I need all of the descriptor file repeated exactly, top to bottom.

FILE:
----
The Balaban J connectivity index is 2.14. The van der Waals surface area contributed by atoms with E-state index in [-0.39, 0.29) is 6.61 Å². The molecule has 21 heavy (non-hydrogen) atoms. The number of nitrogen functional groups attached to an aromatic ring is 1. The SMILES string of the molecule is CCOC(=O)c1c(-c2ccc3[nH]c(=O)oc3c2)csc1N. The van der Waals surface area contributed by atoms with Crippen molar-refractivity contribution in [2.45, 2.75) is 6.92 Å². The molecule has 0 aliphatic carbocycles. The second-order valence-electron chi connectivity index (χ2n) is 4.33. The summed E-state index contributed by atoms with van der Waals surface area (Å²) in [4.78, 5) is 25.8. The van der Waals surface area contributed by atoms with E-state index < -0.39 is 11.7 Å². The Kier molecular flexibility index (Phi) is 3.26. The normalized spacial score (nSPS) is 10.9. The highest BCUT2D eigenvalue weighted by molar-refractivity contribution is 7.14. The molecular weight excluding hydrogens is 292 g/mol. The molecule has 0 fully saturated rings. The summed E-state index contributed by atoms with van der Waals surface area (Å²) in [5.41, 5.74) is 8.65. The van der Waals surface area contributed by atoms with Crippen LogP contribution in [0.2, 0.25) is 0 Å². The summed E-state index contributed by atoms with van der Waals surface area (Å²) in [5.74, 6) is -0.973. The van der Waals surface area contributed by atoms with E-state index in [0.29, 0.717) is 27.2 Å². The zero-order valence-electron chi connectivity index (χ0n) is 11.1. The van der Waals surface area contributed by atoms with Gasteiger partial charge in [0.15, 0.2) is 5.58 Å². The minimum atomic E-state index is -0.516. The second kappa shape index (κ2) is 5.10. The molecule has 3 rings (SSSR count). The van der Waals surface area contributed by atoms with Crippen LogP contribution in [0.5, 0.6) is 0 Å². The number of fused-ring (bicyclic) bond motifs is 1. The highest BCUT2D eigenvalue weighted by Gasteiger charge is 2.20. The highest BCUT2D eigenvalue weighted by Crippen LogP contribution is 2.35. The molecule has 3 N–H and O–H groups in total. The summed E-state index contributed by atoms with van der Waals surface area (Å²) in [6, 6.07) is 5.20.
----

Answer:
The Balaban J connectivity index is 2.14. The van der Waals surface area contributed by atoms with E-state index in [-0.39, 0.29) is 6.61 Å². The molecule has 21 heavy (non-hydrogen) atoms. The number of nitrogen functional groups attached to an aromatic ring is 1. The SMILES string of the molecule is CCOC(=O)c1c(-c2ccc3[nH]c(=O)oc3c2)csc1N. The van der Waals surface area contributed by atoms with Crippen molar-refractivity contribution in [2.45, 2.75) is 6.92 Å². The molecule has 0 aliphatic carbocycles. The second-order valence-electron chi connectivity index (χ2n) is 4.33. The summed E-state index contributed by atoms with van der Waals surface area (Å²) in [4.78, 5) is 25.8. The van der Waals surface area contributed by atoms with E-state index < -0.39 is 11.7 Å². The Kier molecular flexibility index (Phi) is 3.26. The normalized spacial score (nSPS) is 10.9. The highest BCUT2D eigenvalue weighted by molar-refractivity contribution is 7.14. The molecular weight excluding hydrogens is 292 g/mol. The molecule has 0 fully saturated rings. The summed E-state index contributed by atoms with van der Waals surface area (Å²) in [5.41, 5.74) is 8.65. The van der Waals surface area contributed by atoms with Crippen LogP contribution in [0.2, 0.25) is 0 Å². The summed E-state index contributed by atoms with van der Waals surface area (Å²) in [5.74, 6) is -0.973. The van der Waals surface area contributed by atoms with E-state index in [0.29, 0.717) is 27.2 Å². The zero-order valence-electron chi connectivity index (χ0n) is 11.1. The van der Waals surface area contributed by atoms with Gasteiger partial charge in [0.15, 0.2) is 5.58 Å². The minimum atomic E-state index is -0.516. The second kappa shape index (κ2) is 5.10. The molecule has 3 rings (SSSR count). The van der Waals surface area contributed by atoms with Crippen LogP contribution in [0.5, 0.6) is 0 Å². The number of fused-ring (bicyclic) bond motifs is 1. The highest BCUT2D eigenvalue weighted by Gasteiger charge is 2.20. The highest BCUT2D eigenvalue weighted by Crippen LogP contribution is 2.35. The molecule has 3 N–H and O–H groups in total. The summed E-state index contributed by atoms with van der Waals surface area (Å²) in [6, 6.07) is 5.20.